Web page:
clock menu more-arrow no yes

Filed under:

San Jose Sharks enters the 2012 NHL Trade Deadline with more questions than in years past

New, comments

With a 2-6-1 road trip coming to a brutal end last night against Minnesota the San Jose Sharks enter today's NHL Trade Deadline in a land foreign and strange-- seventh in the West, second in the Pacific, and in an absolute dog fight for the Division title.

It's a peculiar place to be certain, especially for an organization that has by and large entered the deadline looking to add pieces without subtracting from their current roster. Today, for the first time in a long long time, I think it's up in the air whether or not that history predicts future results.

Over the years two things have become abundantly clear about Sharks General Manager Doug Wilson and his excellent scouting staff-- they are extremely measured and methodical, never making a move based off of emotions or recent streaks. Every move the organization makes has an eye towards long-term and sustained success; nothing is done on a whim in reaction to results, as long as those results don't necessarily reflect how the team is performing.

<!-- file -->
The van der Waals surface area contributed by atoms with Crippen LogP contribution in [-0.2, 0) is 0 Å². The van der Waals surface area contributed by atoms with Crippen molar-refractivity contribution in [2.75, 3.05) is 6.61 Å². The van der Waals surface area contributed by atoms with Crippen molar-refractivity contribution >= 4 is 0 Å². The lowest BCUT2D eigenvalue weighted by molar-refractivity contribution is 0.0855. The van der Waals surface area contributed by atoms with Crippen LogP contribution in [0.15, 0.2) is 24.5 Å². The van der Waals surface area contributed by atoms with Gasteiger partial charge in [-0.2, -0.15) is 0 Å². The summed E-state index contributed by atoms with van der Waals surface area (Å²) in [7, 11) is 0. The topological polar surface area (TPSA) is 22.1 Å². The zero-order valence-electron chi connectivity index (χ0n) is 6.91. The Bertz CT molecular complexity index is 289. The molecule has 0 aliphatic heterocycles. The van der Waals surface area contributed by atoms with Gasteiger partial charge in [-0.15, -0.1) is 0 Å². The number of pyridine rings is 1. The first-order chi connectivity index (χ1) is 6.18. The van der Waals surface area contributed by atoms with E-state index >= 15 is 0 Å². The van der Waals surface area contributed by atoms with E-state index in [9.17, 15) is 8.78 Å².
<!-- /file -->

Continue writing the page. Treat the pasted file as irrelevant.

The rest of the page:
The second is that every move this organization makes is predicated upon winning a Stanley Cup. The window is here, the window is now, and all of their acquisitions in the short term are dedicated to that cause. Giving up futures in the form of draft picks or prospects isn't an issue as the confidence in the scouting staff to find value in mid to late round picks (displayed by their historical dominance in this area) knows no bounds.

These two things will be what defines San Jose's experience today during Trade Deadline 2012. The question of whether or not they believe this team needs a shakeup or whether or not this team is good enough to compete for a Stanley Cup when Douglas Murray, Martin Havlat, and Dominic Moore return to the lineup is the key that will be pondered, considered, and leafed over in the hours leading up to the 12 PM deadline.

You have players like Paul Gaustad and Mikhail Grabovski, pending unrestricted free agents who would likely cost little in the way of roster players. And then you have a guy like Rick Nash, a player who would represent a lofty shakeup of the current roster considering the price that would likely be paid for his services.

And then you have the typical DW sleeper acquisition, a player acquired out of seemingly nowhere that helps the team make another deep playoff run.

The questions, the considerations, the assessment-- it all ends today at 12 PM Pacific.

Let the games begin.